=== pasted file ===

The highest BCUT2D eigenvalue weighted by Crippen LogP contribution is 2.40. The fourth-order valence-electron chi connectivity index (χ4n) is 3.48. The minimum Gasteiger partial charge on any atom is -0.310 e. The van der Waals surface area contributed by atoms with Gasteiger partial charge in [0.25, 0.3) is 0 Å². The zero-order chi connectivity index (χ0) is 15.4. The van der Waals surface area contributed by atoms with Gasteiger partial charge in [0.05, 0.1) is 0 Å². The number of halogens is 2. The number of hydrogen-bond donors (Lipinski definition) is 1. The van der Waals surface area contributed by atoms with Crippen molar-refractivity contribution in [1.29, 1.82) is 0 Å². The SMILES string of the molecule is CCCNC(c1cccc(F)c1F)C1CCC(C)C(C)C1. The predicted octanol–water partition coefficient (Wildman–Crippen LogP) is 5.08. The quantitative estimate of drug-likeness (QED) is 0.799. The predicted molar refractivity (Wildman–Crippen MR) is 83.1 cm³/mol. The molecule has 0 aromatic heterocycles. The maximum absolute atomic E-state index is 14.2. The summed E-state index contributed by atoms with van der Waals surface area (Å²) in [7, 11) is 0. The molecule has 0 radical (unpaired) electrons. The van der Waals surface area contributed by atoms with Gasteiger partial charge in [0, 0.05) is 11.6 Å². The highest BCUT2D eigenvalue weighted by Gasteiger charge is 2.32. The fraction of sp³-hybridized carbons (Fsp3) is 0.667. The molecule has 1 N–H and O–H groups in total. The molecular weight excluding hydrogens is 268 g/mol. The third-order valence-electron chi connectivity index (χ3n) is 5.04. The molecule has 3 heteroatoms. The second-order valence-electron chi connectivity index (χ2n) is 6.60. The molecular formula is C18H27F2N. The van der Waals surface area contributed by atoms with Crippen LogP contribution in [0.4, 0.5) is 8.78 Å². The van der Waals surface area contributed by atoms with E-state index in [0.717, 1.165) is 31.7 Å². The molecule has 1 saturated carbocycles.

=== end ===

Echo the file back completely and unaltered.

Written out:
The highest BCUT2D eigenvalue weighted by Crippen LogP contribution is 2.40. The fourth-order valence-electron chi connectivity index (χ4n) is 3.48. The minimum Gasteiger partial charge on any atom is -0.310 e. The van der Waals surface area contributed by atoms with Gasteiger partial charge in [0.25, 0.3) is 0 Å². The zero-order chi connectivity index (χ0) is 15.4. The van der Waals surface area contributed by atoms with Gasteiger partial charge in [0.05, 0.1) is 0 Å². The number of halogens is 2. The number of hydrogen-bond donors (Lipinski definition) is 1. The van der Waals surface area contributed by atoms with Crippen molar-refractivity contribution in [1.29, 1.82) is 0 Å². The SMILES string of the molecule is CCCNC(c1cccc(F)c1F)C1CCC(C)C(C)C1. The predicted octanol–water partition coefficient (Wildman–Crippen LogP) is 5.08. The quantitative estimate of drug-likeness (QED) is 0.799. The predicted molar refractivity (Wildman–Crippen MR) is 83.1 cm³/mol. The molecule has 0 aromatic heterocycles. The maximum absolute atomic E-state index is 14.2. The summed E-state index contributed by atoms with van der Waals surface area (Å²) in [7, 11) is 0. The molecule has 0 radical (unpaired) electrons. The van der Waals surface area contributed by atoms with Gasteiger partial charge in [0, 0.05) is 11.6 Å². The highest BCUT2D eigenvalue weighted by Gasteiger charge is 2.32. The fraction of sp³-hybridized carbons (Fsp3) is 0.667. The molecule has 1 N–H and O–H groups in total. The molecular weight excluding hydrogens is 268 g/mol. The third-order valence-electron chi connectivity index (χ3n) is 5.04. The molecule has 3 heteroatoms. The second-order valence-electron chi connectivity index (χ2n) is 6.60. The molecular formula is C18H27F2N. The van der Waals surface area contributed by atoms with Crippen LogP contribution in [0.4, 0.5) is 8.78 Å². The van der Waals surface area contributed by atoms with E-state index in [0.717, 1.165) is 31.7 Å². The molecule has 1 saturated carbocycles.